State opt-outs are a "state effort that aims directly at destroying FERC's jurisdiction"8

On the merits, the DC Circuit recognized that Orders No. 841 and 841-A promote just and reasonable rates, a key principle bestowed in the FPA. In its argument, FERC asserted that promoting more participation of storage resources in wholesale markets will increase competition. Consequently, a more competitive landscape will beget lower prices and more diversity of participation models, ultimately bolstering grid resilience and reliability. The ruling may accelerate similar FERC action on distributed energy resources — such as aggregating small behind-the-meter renewable assets — which has been beset by delays. As the nexus of wholesale and retail market integration comes into focus with this ruling, FERC may return to that effort with increased legal certainty.


Future outlook for DERs and storage

The dynamic between states and FERC with regard to electric storage is still materializing, but this ruling offers significant clarity going forward and incents storage development. The DC Circuit affirms that under the FPA, FERC retains the privilege of integrating storage into wholesale markets, while states still dictate interconnection regulations for facilities that ultimately feed into the grid. Dovetailing with Order No. 2222, these orders and related FERC actions signal that regulators have recognized the value — in wholesale electric markets — of renewable generating resources and storage products. Domestic markets in this space may interpret such policies as beneficial to the broader investment environment and, therefore, the opportunities for small renewable facilities and battery installations may accelerate in the light of regulatory certainty.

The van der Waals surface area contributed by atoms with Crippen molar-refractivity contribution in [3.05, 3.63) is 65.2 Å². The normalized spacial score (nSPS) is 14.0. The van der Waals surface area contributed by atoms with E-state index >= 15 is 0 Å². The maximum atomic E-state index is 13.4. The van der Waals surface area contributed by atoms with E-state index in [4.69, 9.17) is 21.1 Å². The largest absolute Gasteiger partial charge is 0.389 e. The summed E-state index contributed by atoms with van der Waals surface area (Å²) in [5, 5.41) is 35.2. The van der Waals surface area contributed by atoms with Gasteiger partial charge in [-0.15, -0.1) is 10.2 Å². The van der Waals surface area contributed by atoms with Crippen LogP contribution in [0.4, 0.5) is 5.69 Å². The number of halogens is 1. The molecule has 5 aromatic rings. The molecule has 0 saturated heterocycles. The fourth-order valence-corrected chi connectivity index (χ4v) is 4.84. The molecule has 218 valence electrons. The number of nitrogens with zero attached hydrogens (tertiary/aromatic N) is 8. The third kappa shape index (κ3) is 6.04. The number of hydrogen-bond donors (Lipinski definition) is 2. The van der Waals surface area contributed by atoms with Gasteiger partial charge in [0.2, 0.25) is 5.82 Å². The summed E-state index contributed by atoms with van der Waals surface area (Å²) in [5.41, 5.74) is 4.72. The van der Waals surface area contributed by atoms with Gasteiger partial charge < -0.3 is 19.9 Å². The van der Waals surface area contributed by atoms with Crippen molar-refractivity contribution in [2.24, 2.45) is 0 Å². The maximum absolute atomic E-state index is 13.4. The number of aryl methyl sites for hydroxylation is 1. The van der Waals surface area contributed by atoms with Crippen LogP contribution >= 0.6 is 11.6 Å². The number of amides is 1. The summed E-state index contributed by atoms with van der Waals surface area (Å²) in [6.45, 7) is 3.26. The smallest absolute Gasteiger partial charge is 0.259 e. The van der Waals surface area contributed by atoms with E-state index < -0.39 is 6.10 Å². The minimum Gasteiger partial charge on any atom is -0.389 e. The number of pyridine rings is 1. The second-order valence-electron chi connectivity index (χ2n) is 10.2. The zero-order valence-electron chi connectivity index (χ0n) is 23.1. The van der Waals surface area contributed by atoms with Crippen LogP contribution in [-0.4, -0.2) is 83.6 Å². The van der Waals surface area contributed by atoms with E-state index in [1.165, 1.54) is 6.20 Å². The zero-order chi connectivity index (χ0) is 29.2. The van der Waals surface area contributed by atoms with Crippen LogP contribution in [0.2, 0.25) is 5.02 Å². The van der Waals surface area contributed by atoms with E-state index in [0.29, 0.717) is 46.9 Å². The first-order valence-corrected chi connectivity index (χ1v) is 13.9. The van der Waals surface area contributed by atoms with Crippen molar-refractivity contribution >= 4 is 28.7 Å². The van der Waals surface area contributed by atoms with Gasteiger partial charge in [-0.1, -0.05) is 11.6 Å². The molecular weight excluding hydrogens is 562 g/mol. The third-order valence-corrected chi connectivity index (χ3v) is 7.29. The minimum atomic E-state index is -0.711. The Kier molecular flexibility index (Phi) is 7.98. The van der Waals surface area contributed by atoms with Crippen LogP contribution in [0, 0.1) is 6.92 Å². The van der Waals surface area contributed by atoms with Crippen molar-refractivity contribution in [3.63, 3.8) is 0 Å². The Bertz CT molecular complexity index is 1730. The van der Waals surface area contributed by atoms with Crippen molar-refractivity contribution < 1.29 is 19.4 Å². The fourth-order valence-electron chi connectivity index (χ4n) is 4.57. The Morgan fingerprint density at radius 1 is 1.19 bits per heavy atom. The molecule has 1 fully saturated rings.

1 FERC Staff Presentation Item E-1. Available at: https://ferc.gov/staff-presentation-item-e-1
2 The six RTOs and ISOs are as follows: California Independent System Operator Corporation (CAISO), Southwest Power Pool, Inc. (SPP), Midcontinent Independent System Operator, Inc. (MISO), PJM Interconnection, L.L.C. (PJM), New York Independent System Operator, Inc. (NYISO), ISO New England Inc. (ISO-NE)
3 The next five years will see massive distributed energy resource growth. Wood Mackenzie (23 June 2020). Available at: https://www.woodmac.com/news/editorial/der-growth-united-states
4 FERC Order No. 2222: A New Day for Distributed Energy Resources. Available at: https://ferc.gov/sites/default/files/2020-09/E-1-facts.pdf
5 America’s Electric Cooperatives: Co-Op Facts and Figures (as of June 2020). Available at: https://www.electric.coop/wp-content/uploads/2020/06/Coop_FactsAndFigures_June2020.pdf
6 National Association of Regulatory Utility Commissioners v. Federal Energy Regulatory Commission, No. 19-1142 (D.C. Cir. July 10, 2020), pg. 12
7 Id. at 15.
8 Id.